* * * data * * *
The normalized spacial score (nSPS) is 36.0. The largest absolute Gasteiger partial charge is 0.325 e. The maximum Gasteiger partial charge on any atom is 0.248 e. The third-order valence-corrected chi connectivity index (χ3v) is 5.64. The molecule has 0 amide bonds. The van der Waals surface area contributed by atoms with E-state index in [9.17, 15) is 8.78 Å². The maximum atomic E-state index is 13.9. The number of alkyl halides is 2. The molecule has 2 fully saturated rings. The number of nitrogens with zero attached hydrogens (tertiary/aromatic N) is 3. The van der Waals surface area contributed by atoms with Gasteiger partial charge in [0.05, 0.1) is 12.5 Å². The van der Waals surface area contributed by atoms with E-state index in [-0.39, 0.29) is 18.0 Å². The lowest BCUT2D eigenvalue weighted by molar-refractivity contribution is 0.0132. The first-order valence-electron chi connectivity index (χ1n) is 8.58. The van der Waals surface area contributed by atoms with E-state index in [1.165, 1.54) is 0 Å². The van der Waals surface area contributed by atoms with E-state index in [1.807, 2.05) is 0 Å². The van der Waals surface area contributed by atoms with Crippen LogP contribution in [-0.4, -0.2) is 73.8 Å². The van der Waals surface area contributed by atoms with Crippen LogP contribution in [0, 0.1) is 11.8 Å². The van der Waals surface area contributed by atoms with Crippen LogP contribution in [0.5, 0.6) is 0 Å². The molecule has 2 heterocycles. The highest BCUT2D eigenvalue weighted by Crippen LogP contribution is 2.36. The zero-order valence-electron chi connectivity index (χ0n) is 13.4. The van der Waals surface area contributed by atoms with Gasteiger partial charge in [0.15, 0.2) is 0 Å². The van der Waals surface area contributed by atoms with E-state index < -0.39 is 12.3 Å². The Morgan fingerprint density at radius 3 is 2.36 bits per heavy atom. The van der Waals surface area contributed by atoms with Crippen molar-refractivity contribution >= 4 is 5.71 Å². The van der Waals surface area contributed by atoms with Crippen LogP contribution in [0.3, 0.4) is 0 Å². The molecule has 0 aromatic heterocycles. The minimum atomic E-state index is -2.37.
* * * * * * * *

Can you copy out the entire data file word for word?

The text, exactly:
The normalized spacial score (nSPS) is 36.0. The largest absolute Gasteiger partial charge is 0.325 e. The maximum Gasteiger partial charge on any atom is 0.248 e. The third-order valence-corrected chi connectivity index (χ3v) is 5.64. The molecule has 0 amide bonds. The van der Waals surface area contributed by atoms with E-state index in [9.17, 15) is 8.78 Å². The maximum atomic E-state index is 13.9. The number of alkyl halides is 2. The molecule has 2 fully saturated rings. The number of nitrogens with zero attached hydrogens (tertiary/aromatic N) is 3. The van der Waals surface area contributed by atoms with Gasteiger partial charge in [0.05, 0.1) is 12.5 Å². The van der Waals surface area contributed by atoms with E-state index in [-0.39, 0.29) is 18.0 Å². The lowest BCUT2D eigenvalue weighted by molar-refractivity contribution is 0.0132. The first-order valence-electron chi connectivity index (χ1n) is 8.58. The van der Waals surface area contributed by atoms with E-state index in [1.165, 1.54) is 0 Å². The van der Waals surface area contributed by atoms with E-state index in [1.807, 2.05) is 0 Å². The van der Waals surface area contributed by atoms with Crippen LogP contribution in [-0.4, -0.2) is 73.8 Å². The van der Waals surface area contributed by atoms with Crippen LogP contribution in [0, 0.1) is 11.8 Å². The van der Waals surface area contributed by atoms with Crippen LogP contribution in [0.5, 0.6) is 0 Å². The molecule has 2 heterocycles. The highest BCUT2D eigenvalue weighted by Crippen LogP contribution is 2.36. The zero-order valence-electron chi connectivity index (χ0n) is 13.4. The van der Waals surface area contributed by atoms with Gasteiger partial charge in [0.15, 0.2) is 0 Å². The van der Waals surface area contributed by atoms with E-state index < -0.39 is 12.3 Å². The Morgan fingerprint density at radius 3 is 2.36 bits per heavy atom. The van der Waals surface area contributed by atoms with Crippen molar-refractivity contribution >= 4 is 5.71 Å². The van der Waals surface area contributed by atoms with Crippen LogP contribution in [0.3, 0.4) is 0 Å². The molecule has 0 aromatic heterocycles. The minimum atomic E-state index is -2.37.